North African fire salamander (Salamandra algira)

Also known as: Algerian fire salamander, Algerian salamander
Synonyms: Salamandra maculosa algira, Salamandra maculosa var. algira, Salamandra salamandra algira, Salamandra tingitana
French: Salamandre Algire, Salamandre Tachetée
Spanish: Salamandra Norteafricana
GenusSalamandra (1)
SizeTotal length: 17.7 - 23.6 cm (2)

The North African fire salamander is classified as Vulnerable (VU) on the IUCN Red List (1).

The North African fire salamander (Salamandra algira) is a large, brightly coloured amphibian with a slender body, smooth skin and a relatively long tail, which has a rounded tip (2) (3) (4) (5) (6). The limbs of the North African fire salamander are quite long, with stubby, unwebbed toes (2) (4) (6). Its head is narrow and somewhat flattened, with a rounded snout, prominent eyes and large, conspicuous parotoid glands (2) (5). Like other fire salamanders of the genus Salamandra, the North African fire salamander has lines of poison glands running along its back and onto its tail (6).

The body of the North African fire salamander is usually glossy black or dark brown, with irregularly shaped yellow spots on the upperparts. Some individuals also have small red spots, particularly on the head (2) (3) (4) (5) (6) (7), while others may have reduced yellow spots and no red colouration (2) (3) (4) (8) (9) (10). The underparts of this species are black, sometimes with yellow spots or a reddish throat (2) (5). The eyes are also black (2).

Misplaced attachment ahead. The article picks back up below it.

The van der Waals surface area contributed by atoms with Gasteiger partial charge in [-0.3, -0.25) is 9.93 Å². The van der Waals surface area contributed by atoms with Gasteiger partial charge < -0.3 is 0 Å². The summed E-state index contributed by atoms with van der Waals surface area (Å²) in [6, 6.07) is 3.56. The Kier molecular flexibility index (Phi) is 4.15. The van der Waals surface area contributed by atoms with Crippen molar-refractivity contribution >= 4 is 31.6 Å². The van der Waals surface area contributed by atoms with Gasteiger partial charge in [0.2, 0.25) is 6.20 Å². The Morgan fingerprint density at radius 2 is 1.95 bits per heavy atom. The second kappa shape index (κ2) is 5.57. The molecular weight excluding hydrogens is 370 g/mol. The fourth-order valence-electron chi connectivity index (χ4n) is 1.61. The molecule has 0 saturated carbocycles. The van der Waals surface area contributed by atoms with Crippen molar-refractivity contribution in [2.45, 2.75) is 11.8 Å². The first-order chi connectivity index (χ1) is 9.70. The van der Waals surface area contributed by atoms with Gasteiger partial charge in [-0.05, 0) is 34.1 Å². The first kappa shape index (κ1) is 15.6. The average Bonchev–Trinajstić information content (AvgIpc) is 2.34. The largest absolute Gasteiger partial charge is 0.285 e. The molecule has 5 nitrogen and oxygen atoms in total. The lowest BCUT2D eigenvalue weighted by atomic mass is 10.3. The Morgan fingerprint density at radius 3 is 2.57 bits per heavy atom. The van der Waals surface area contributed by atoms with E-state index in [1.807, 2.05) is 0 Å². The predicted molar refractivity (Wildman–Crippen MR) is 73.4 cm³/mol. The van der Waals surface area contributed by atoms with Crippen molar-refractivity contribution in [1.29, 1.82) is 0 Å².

The male North African fire salamander is usually smaller than the female, and can also be distinguished by a more swollen cloaca (3) (5) (6). In some populations, the male also develops conspicuous glandular protuberances on the back and head during the breeding season (10).

Juvenile North African fire salamanders are similar in appearance to the adults, but their upperparts are usually covered in numerous white spots (2). Newly metamorphosed juveniles may lack yellow markings, but develop them after two to six weeks (11). The larvae of the North African fire salamander are dull brown, with yellow spots at the base of each limb, black dots along the body and tail (2), and external, feathery gills (5) (12).

At least three subspecies of North African fire salamander have been described: Salamandra algira algira, Salamandra algira spelaea and Salamandra algira tingitana. These differ in size, colouration, distribution and reproductive behaviour, and are also genetically distinct. Further studies are needed to determine whether they are in fact distinct species (1) (7) (8) (9) (10) (11).

The name ‘salamander’ and the genus name, Salamandra, both come from the Greek for “fire-lizard”. This name may have arisen because of the tendency of these species to shelter in damp wood; when logs were thrown onto fires, the salamanders would have crawled out, giving the appearance of having crawling out of the flames (12).

The North African fire salamander is found in northwest Africa, were it occurs in isolated locations in parts of northern Morocco, northern Algeria and Ceuta, a Spanish city on the North African coast (1) (3) (4) (5) (6). This species also potentially occurs in northern Tunisia (1) (4) (5) (6), although it may now be extinct there (3).

The subspecies S. a. tingitana occurs in the extreme northwest of Morocco and in Ceuta (4) (8) (9), while S. a. spelaea is found in the Beni Snassen massif in northeast Morocco (2).